The rain gets me down. I've lived in Seattle for 27 of my 48 years and the rain still gets me down. This morning I went running and it was sunny. The Cascades were out. The Olympics were out. I saw Mount Baker and Mount Rainier. I was happy. Joyful.
After my run, I went to yoga and it was a great class. Frani had a tender, creative playlist and it was the usual delicious experience of doing yoga after a run. Hard and necessary. But when I left the studio, it was raining--again. My heart sank.
But why does the rain take my mood towards the bowels of despair? The beauty is still there. I can see so much of it as I sit typing this on my couch. Mount Baker is now hidden by clouds, but I can see the conifers and cherry blossoms down the hill to the lake. The lilacs in my front yard are about the pop and the magnolia tree next to my front door is in full bloom. Yet I pout.
What is it about the rain? I tell myself it's a state of mind, a pattern of thinking. But is it? I wonder sometimes if the mood I get in the presence of clouds and rain helps me to balance out my fast-paced, high-frequency energy. I spend so much time being up, spirited, positive. And I really do feel that when when I'm acting that way, but it's not sustainable. I'd collapse with exhaustion if I maintained that "up-state" of mind all the time.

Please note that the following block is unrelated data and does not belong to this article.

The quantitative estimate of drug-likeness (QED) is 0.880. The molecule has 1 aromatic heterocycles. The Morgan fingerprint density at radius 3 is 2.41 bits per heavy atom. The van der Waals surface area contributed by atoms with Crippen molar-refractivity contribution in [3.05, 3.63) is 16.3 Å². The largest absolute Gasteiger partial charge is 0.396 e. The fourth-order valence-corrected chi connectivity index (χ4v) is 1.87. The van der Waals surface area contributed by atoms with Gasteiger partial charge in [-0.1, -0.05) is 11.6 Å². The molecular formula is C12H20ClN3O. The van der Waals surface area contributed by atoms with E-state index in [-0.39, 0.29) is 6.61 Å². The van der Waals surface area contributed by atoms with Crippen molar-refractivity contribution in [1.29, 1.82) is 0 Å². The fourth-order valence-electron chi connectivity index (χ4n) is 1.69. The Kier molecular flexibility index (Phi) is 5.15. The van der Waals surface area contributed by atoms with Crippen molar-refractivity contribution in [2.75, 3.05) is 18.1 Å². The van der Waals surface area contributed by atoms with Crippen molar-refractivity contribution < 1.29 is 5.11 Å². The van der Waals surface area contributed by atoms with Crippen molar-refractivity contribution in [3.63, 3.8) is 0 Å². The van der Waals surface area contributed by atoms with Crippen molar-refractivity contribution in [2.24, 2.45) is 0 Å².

I wonder if it's like one of my yoga teachers talks about the common cold. The common cold, he says, is there for a reason. It reminds us to slow down and heal. Maybe for a few days or a week we sit on the couch, read more, drink more tea, and in that time, we are giving our bodies a chance to fight the cold naturally, to build our immunity.
Maybe the rain is like that for me. It invites me to shut down a little bit more, to go inside, to settle into the "low" feelings that for me are generally more buried. When I think of it this way, it's a comfort. The rain makes me quiet. It's like a blanket wrapping me up, keeping me warm and calm so I can build up my strength to be who I am when the sun comes out again.